This week I taught my 6/7s about pantoums. A pantoum is a structured poem, written in quatrains, with the repetition of particular lines creating a morphing effect in the voice.
Here is my Pantoum handout.
My students were not learning poetry terms with their classroom teachers so at the top of my handout there is some space for us to discuss and them to write down a short definition of a few terms which I them use in context for the rest of the lesson.
If you are unfamiliar with the formula of a pantoum, it is thus (from the handout):
line 5 (repeat of line 2)
line 7 (rep. of line 4)
line 9 (rep. of line 6)
line 11 (rep. of line 8)
(Continue with as many stanzas as you wish, continuing to make the 2nd and 4th lines from one stanza the 1st and 3rd lines of the next. This continues until you get to the last stanza…)
line 2 of the previous stanza
line 3 of the first stanza
line 4 of the previous stanza
line 1 of the first stanza
(So the first line of the poem is also the last.)
Once we had reviewed the structure, I read them some examples and we paid special attention to the repetition. The third page of the handout is a blank frame, including the reminders of which lines are repeated where. After a very difficult start for a number of students–choosing a topic, and finding rhyming words were a challenge–I allowed some of them to work in pairs.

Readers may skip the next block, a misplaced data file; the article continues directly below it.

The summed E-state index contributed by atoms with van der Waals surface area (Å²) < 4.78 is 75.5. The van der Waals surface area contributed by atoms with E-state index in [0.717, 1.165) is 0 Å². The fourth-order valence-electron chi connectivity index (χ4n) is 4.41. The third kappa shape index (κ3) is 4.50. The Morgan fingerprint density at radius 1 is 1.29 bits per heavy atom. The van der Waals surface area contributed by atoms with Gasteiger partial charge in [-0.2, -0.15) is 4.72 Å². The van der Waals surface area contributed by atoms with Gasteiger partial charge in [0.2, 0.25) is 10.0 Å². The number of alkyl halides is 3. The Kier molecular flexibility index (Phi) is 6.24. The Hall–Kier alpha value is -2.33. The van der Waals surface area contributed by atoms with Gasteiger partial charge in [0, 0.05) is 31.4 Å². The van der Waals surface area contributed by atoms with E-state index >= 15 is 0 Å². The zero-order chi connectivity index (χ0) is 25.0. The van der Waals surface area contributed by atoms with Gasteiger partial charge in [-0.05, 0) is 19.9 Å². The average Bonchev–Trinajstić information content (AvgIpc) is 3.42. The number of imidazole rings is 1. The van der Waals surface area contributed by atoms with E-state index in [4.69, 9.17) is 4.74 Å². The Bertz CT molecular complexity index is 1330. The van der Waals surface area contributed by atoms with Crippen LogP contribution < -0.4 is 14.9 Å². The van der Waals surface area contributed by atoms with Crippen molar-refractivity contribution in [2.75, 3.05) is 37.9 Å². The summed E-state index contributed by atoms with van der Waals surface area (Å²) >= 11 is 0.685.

Note: when a writer gets to line 6, after repeating his first line, he will often be worried that the poem isn’t going to make sense: line 5 (2) was written in the context of stanza 1, and therefore feels very weird as the opening to stanza 2. That is how I felt when I first learned how to write pantoums. They have to trust the form. The writing of lines 6 and 8 will be guided by lines 5 and 7. This is what creates the interesting wave-like development of the poem.
Will you try this with your students? Have you already done it this year? Do you have any favourite student poems?